PERE Aragones has been sworn in as Catalonia’s 132nd president – ending a three-month political deadlock that eventually led to a coalition deal between his Esquerra Republicana (Republican Left, ERC) and Junts per Catalunya (Together for Catalonia, JxCat).

He was hugged in the chamber by his friend, mentor and party leader Oriol Junqueras (below), who attended yesterday’s swearing-in after obtaining permission to leave prison, where he is serving 13 years for his part in the 2017 independence referendum.

The National:

At the age of 38, Aragones is the youngest Catalan president of modern times and the first ERC member to hold the post since Lluis Companys in the 1930s, when a military coup resulted in democracy being overthrown and the Franco dictatorship imposed.

A lawyer who has been involved in Catalan politics for almost 20 years, the new president studied at Harvard University’s Kennedy School of Government and has been interim president for the past three months.

In his first speech as president, Aragones expressed his gratitude to Junqueras: “I thank you for believing in me, for your support, commitment and teachings.

“I commit myself to carry out my duties with personal humility, collective ambition, and at the service of Catalan citizens.”

For his part Junqueras was given a standing ovation as he appeared on the podium with his fist raised.

“What a fascist army took from us by force of arms, we have recovered with the force of the ballot box,” he said, stressing the significance of having an ERC president leading on the “gigantic challenges” ahead.

Junqueras said his goal was to turn Catalonia “into a Republic if its citizens want it to” and he said the way to do that was to make a “referendum inevitable”.

Sources close to Junqueras expect him to be back in the Parliament for Aragones’ inauguration next week.

A total of 74 MPs from ERC, JxCat and the far-left CUP, backed Aragones with 61 votes against him becoming president.

Pro-independence parties now have more than 50% of the popular vote for the first time, but their challenge will be to pursue that goal while still suffering the hangover of the last failed independence bid four years ago.

Nine politicians and activists are prison and others are exiled, notably in Belgium, where former president Carles Puigdemont has established the Council for the Republic. He is now an MEP, along with former ministers Clara Ponsati and Toni Comin.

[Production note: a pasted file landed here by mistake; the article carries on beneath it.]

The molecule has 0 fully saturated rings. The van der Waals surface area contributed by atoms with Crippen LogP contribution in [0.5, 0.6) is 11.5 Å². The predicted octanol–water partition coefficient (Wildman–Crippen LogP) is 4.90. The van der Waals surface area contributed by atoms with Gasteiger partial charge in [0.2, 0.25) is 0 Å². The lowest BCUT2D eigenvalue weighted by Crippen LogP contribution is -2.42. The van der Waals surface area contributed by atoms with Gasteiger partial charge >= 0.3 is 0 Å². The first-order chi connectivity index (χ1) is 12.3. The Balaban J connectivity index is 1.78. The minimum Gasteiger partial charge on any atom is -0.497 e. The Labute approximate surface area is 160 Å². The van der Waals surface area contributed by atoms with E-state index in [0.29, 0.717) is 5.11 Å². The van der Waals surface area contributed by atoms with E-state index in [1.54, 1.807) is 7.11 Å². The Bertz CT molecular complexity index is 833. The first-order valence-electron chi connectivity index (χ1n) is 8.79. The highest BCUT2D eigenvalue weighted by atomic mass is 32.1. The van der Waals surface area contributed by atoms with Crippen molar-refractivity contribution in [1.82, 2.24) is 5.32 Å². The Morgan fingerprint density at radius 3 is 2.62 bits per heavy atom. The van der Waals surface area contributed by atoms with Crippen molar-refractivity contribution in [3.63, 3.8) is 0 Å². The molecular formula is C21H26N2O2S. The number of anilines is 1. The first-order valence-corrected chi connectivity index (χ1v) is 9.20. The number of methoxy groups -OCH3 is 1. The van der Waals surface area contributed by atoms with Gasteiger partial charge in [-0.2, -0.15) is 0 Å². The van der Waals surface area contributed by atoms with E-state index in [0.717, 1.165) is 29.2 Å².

Laura Borras, the Catalan chamber’s speaker, will officially notify Spain’s King Felipe of the new president’s appointment.

In the coming days Aragones will be officially inaugurated at the Catalan Government headquarters in Barcelona, the Palau de la Generalitat.

He will then name his ministers in the expectation that 14 ministries will be evenly split between the ERC and JxCat, including a vice-presidency for the latter. The National told yesterday how Aragones wanted to pursue a Catalan republic and a referendum based on that held in Scotland in 2014.

He also wanted to “shake up” Catalonia with a progressive, left-wing programme of legislation: “For the first time in the 21st century, Catalonia will have a pro-independence and left-wing president.

“On one hand we will defeat the Covid that [has cost] so many people and we will take the country out of the crisis, and with the other we will advance towards the Catalan Republic. I want to do what Scotland did and have Spain do what the UK did in 2014.”

“Scotland will succeed and will be able to vote again and the UK will do everything in its hands to convince voters to vote remain.

“This is possible in the UK and has to be possible in Spain.”

The Spanish government, meanwhile, sent a message to the new Catalan president, warning that his administration’s “main obligation and concern must be reality … the economic and social recovery of Catalonia”.

Spanish sources claimed the recovery “is partly damaged by the frustrating decade of independence, which … has led nowhere”.

The CUP did not join the coalition government, but backed Aragones as president in return for a joint political agenda, including a ban on the deployment of police officers to carry out evictions.

CUP MP Dolors Sabater, who was elected to the parliament in March, warned: “Our votes are not a blank cheque.”

She said Catalonia faced challenges ahead, which amounted to “a climate, democratic, economic and social emergency”.

However, she said they would respect attempts by Aragones to solve the dispute with Spain through dialogue, but defended the alternative approach: “We must confront the Spanish state because inside of it there’s no room for our social and civil rights.”